Yes, our initial customers were friends and family, who helped support us by being some of our early customers, and I remember the first time Kirsty and I saw a customer wearing one of our watches (our rose gold and tan watch) who we didn’t know. We were at a design event in east London and spotted him wearing it, and did a double take. We went over and introduced ourselves, and will remain a key milestone and fond memory in our journey.

How is the company doing?

It’s going well. Christmas is a key period for us due to the giftable nature of our product, and we are focusing on ten times growth each Christmas compared to the year before. Our focus is on brand awareness, and the aim to be on the list of brands people think of when they are looking for a new watch.

Do you have any regrets?

No, we have learnt a huge amount, and everything good and bad has fed into where we are. It’s a journey, and the unpredictability of it will take us to an end point we can’t predict, and our focus is moving forwards rather than regretting the past.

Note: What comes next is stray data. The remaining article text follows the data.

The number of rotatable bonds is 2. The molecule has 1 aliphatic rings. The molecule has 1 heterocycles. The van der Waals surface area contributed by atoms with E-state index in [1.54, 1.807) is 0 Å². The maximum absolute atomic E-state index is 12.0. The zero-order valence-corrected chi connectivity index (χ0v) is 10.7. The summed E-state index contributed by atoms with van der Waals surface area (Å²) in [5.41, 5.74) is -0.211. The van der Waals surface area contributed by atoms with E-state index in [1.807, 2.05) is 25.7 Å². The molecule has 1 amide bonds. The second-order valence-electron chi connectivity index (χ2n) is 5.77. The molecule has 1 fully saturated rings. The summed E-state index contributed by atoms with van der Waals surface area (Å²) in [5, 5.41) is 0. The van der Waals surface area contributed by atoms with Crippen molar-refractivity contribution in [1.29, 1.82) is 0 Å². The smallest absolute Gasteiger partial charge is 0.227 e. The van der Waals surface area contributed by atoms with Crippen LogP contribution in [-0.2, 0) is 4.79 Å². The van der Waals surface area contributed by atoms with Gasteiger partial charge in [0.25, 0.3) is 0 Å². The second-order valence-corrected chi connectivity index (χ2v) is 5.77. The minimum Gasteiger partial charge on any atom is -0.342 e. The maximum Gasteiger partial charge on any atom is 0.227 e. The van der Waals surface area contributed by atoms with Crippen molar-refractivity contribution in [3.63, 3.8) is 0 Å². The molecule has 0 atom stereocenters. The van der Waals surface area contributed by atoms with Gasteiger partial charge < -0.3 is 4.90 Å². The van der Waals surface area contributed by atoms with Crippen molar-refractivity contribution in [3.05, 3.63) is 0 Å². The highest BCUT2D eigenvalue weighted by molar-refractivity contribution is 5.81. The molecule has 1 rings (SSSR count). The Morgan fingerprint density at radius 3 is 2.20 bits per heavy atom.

If so how did you overcome them?

One thing we would have changed, or will take into account if we start something new, is not taking on more ourselves at the start. We did use third parties for things like the website as we felt outsourcing for expertise would help with execution and speed, which caused a bottleneck in terms of what Kirsty and I wanted to achieve online and how quickly that would happen, and by taking that on ourselves and learning things outside of our comfort zone, sped up the process and gave us more control and satisfaction.

What makes you stand out from your competitors?

Our discretional branding and specification. We felt that the watch category at our price point was becoming overtly branded. Rather than tell the time, the watch face was becoming more about a logo, and we wanted to move away from this, as we wanted to create a beautiful object rather than a canvas for yet another logo. We place our logo on the back of the watch, where on the wearer knows it is there. As Freedom To Exist is just me and Kirsty, we can keep costs down and pass the savings to the customer, so we use Swiss Made Ronda mechanisms, and Italian leather straps. The competition often done mention the specification, but for us it was critical we provide the best product possible that we are very proud of.